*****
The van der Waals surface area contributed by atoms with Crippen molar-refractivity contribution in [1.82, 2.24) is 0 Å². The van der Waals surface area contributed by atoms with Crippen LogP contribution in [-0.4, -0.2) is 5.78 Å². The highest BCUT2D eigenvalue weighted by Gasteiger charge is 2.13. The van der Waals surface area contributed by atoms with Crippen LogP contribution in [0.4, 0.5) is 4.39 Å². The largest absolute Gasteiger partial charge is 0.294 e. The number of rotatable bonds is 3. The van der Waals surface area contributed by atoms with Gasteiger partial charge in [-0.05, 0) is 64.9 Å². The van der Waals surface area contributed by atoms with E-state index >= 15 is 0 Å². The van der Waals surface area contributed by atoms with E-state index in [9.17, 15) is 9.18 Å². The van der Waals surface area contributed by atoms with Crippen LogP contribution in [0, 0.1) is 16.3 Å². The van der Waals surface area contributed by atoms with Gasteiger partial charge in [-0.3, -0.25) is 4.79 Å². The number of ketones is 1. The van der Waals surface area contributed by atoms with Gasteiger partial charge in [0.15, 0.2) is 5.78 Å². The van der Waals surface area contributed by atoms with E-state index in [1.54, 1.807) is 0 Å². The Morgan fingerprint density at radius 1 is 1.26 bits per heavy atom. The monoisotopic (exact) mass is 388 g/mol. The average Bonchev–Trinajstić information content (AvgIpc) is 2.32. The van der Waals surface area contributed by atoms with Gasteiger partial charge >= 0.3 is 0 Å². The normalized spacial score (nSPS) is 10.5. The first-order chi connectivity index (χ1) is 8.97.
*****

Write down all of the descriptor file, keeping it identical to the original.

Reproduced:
The van der Waals surface area contributed by atoms with Crippen molar-refractivity contribution in [1.82, 2.24) is 0 Å². The van der Waals surface area contributed by atoms with Crippen LogP contribution in [-0.4, -0.2) is 5.78 Å². The highest BCUT2D eigenvalue weighted by Gasteiger charge is 2.13. The van der Waals surface area contributed by atoms with Crippen LogP contribution in [0.4, 0.5) is 4.39 Å². The largest absolute Gasteiger partial charge is 0.294 e. The number of rotatable bonds is 3. The van der Waals surface area contributed by atoms with Gasteiger partial charge in [-0.05, 0) is 64.9 Å². The van der Waals surface area contributed by atoms with E-state index >= 15 is 0 Å². The van der Waals surface area contributed by atoms with E-state index in [9.17, 15) is 9.18 Å². The van der Waals surface area contributed by atoms with Crippen LogP contribution in [0, 0.1) is 16.3 Å². The van der Waals surface area contributed by atoms with Gasteiger partial charge in [-0.3, -0.25) is 4.79 Å². The number of ketones is 1. The van der Waals surface area contributed by atoms with Gasteiger partial charge in [0.15, 0.2) is 5.78 Å². The van der Waals surface area contributed by atoms with E-state index in [1.54, 1.807) is 0 Å². The Morgan fingerprint density at radius 1 is 1.26 bits per heavy atom. The monoisotopic (exact) mass is 388 g/mol. The average Bonchev–Trinajstić information content (AvgIpc) is 2.32. The van der Waals surface area contributed by atoms with Gasteiger partial charge >= 0.3 is 0 Å². The normalized spacial score (nSPS) is 10.5. The first-order chi connectivity index (χ1) is 8.97.